The housing market boom continued apace in September, as home buyers reaped the benefits of the Government’s stamp duty tax holiday.
Rishi Sunak, the Chancellor of the Exchequer, announced the tax break on July 8 and this immediately caused activity to increase and house prices to rise, with home movers and buy-to-let landlords among the biggest beneficiaries.
Data published by e.surv showed that prices in England and Wales rose by 0.5% between July and August, leaving the average house price standing at £304,521. This figure is 1.5% higher than August 2019.
The main drivers of growth were the increased demand for larger properties, as homeowners swapped city centre apartments for bigger homes in rural areas and smaller towns.
In Wales, the average house price has increased by 2.9% in the last 12 months while in England, the Nottingham area had the fastest price growth, with property values increasing by 10.3% in the year to July.
While there has been talk of an exodus among London homeowners, it appears that many are simply moving further away from the city’s central zones. Demand for detached properties in the capital’s outer suburbs has pushed up average prices in these areas, e.surv found.
Across the Greater London region, the average house increased in value by 2.2% in
the year to August, resulting in an average house price of £633,906 in the capital.
Mortgage approval levels return
Encouragingly for house buyers, mortgage approvals have returned to the levels seen before the country entered the coronavirus lockdown in March.
A report by the Bank of England found that there were 66,300 loans approved in July, 66% higher than the previous month and only 1% lower than July 2019’s figure. However, first-time buyers and others seeking small-deposit mortgages have continued to struggle with poor loan availability, as banks shy away from these customers.
Existing homeowners have been able to reap the rewards by switching to a much cheaper loan, although rates have started to gently rise in recent weeks, a report from Moneyfacts has found.
Fixed rates slowly rising
The average two-year fixed mortgage had a rate of 2.24% this month. That rate is higher than the 2.08% recorded in August and even further ahead of the 1.99% rate found in July. However, it remains well below the market average of 2.43% recorded in March, the month the Covid-19 crisis first hit Britain.
There was a similar story in the five-year fixed rate market. The average loan today has an interest rate of 2.49%, higher than the 2.34% recorded last month but well below the 2.74% March figure.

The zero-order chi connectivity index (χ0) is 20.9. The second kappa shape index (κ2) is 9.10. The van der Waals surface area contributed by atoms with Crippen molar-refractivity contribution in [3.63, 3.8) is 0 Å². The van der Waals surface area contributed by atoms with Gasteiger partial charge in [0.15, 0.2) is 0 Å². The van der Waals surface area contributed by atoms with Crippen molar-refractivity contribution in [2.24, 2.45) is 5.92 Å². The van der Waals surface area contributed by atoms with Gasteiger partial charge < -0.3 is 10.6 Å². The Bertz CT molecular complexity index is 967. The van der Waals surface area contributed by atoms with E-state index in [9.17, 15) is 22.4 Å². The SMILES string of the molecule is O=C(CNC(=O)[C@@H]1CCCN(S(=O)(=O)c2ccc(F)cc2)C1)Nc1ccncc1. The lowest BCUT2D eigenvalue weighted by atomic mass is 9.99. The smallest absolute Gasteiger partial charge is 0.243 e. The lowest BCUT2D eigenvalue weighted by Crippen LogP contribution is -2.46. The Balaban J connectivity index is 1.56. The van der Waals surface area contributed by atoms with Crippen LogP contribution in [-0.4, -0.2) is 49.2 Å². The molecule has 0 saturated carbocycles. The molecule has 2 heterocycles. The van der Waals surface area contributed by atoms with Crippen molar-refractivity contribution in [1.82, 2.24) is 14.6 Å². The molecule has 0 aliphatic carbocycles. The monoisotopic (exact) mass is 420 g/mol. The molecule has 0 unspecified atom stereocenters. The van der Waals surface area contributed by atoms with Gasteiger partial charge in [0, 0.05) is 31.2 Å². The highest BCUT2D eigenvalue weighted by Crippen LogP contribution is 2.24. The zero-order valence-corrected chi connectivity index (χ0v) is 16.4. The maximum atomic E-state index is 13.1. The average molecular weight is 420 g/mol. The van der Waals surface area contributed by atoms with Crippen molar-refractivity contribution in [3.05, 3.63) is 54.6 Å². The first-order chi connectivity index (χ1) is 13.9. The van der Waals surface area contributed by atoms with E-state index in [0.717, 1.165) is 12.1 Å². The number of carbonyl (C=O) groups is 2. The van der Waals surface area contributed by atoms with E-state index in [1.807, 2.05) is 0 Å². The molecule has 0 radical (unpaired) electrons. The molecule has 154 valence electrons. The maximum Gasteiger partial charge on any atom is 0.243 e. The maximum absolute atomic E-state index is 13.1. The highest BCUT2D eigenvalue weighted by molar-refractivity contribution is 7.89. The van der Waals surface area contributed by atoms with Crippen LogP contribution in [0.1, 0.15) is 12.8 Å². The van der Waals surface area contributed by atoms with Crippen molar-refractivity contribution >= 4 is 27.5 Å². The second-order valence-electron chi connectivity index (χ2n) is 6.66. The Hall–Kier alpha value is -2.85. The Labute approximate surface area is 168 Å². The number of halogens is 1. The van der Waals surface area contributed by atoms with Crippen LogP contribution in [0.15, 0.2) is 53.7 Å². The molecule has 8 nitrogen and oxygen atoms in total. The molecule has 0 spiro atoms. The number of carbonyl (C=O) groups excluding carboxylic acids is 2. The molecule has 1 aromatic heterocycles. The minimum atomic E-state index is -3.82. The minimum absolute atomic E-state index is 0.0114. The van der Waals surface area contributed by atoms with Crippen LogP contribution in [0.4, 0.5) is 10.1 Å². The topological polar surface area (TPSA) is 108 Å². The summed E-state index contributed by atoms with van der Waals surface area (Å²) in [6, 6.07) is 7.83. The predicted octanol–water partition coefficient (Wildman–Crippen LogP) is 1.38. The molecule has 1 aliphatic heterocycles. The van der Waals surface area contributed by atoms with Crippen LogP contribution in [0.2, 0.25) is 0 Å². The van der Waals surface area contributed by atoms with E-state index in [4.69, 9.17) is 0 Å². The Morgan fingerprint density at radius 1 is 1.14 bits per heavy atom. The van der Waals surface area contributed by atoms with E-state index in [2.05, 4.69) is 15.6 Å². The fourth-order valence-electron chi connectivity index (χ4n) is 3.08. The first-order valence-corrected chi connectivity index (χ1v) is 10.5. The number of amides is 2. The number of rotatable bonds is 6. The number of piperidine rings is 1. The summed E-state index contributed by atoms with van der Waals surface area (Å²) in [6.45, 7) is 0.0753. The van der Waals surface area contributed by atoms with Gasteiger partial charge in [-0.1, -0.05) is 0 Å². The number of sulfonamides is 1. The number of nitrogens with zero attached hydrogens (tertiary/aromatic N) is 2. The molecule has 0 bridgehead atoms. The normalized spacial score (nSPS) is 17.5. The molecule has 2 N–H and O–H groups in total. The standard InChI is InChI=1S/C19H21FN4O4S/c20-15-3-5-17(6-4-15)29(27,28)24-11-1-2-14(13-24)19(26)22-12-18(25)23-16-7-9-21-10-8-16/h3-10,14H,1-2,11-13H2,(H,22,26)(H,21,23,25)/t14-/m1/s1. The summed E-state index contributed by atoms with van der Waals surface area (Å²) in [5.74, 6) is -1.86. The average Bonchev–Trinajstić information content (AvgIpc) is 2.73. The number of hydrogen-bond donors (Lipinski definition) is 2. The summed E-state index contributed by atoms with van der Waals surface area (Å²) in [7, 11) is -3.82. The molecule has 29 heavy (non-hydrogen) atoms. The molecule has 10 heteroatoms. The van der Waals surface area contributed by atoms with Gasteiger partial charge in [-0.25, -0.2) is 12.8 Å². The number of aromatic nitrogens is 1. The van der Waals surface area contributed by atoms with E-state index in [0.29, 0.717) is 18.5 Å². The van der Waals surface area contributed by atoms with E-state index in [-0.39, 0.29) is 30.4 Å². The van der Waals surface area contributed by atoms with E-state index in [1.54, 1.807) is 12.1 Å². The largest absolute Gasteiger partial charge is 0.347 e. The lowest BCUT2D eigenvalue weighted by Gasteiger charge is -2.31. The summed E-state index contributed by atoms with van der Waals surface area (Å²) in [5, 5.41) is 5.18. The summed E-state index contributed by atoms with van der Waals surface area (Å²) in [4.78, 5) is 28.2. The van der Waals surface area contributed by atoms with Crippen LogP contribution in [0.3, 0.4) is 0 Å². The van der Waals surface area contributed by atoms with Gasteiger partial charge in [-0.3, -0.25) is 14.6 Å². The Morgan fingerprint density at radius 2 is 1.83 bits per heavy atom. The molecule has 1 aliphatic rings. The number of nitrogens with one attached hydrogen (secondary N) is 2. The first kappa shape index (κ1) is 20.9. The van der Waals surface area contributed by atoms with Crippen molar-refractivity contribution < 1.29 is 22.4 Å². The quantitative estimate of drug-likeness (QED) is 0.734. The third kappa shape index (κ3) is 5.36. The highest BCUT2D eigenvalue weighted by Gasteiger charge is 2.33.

Equity Release: market update
are now 379 different loans available to older homeowners, 29% more than in July 2019.
http://www.acadata.co.uk/assets/uploads/20 20/09/e.surv-House-Price-Index-England-and- Wales-August-2020.pdf
https://moneyfacts.co.uk/news/mortgages/m ortgage-rates-continue-to-rise-here-are-the- most-competitive-rates-available-today/
e.surv is the UK’s largest valuation provider, directly employing over 600 residential surveyors across the UK, supported by a network of consultant valuers. The business is the largest distributor and manager of valuation instructions in the UK and is appointed as Panel Manager for more than 20 mortgage lenders and other entities with interests in residential property. The business also provides a number of private survey products direct to the home-buying public. e.surv is a subsidiary of LSL Property Services plc. For further information, see www.esurv.co.uk.
The equity release market had slowed during the coronavirus crisis, but lower rates and greater product choice have increased their appeal.
The Equity Release Council, the trade body, reported that the average interest rate reached a record low of 4.11% in July 2020, down from 4.48% at the start of the year. About half of the plans on the market today have an interest rate of 4% or lower, with rates of 6% or above making up just 3% of the loans available.
The primary reason for using equity release was to help fund a comfortable retirement. More than a third (37%) of over-65s said they were worried that they would not be able to maintain their current living standards throughout their later years.
The number of new equity release plans agreed in the first half of 2020 was 15% down compared to the same period a year ago.
However, this is an encouraging statistic given the housing market was closed for much of this period, the Council said. There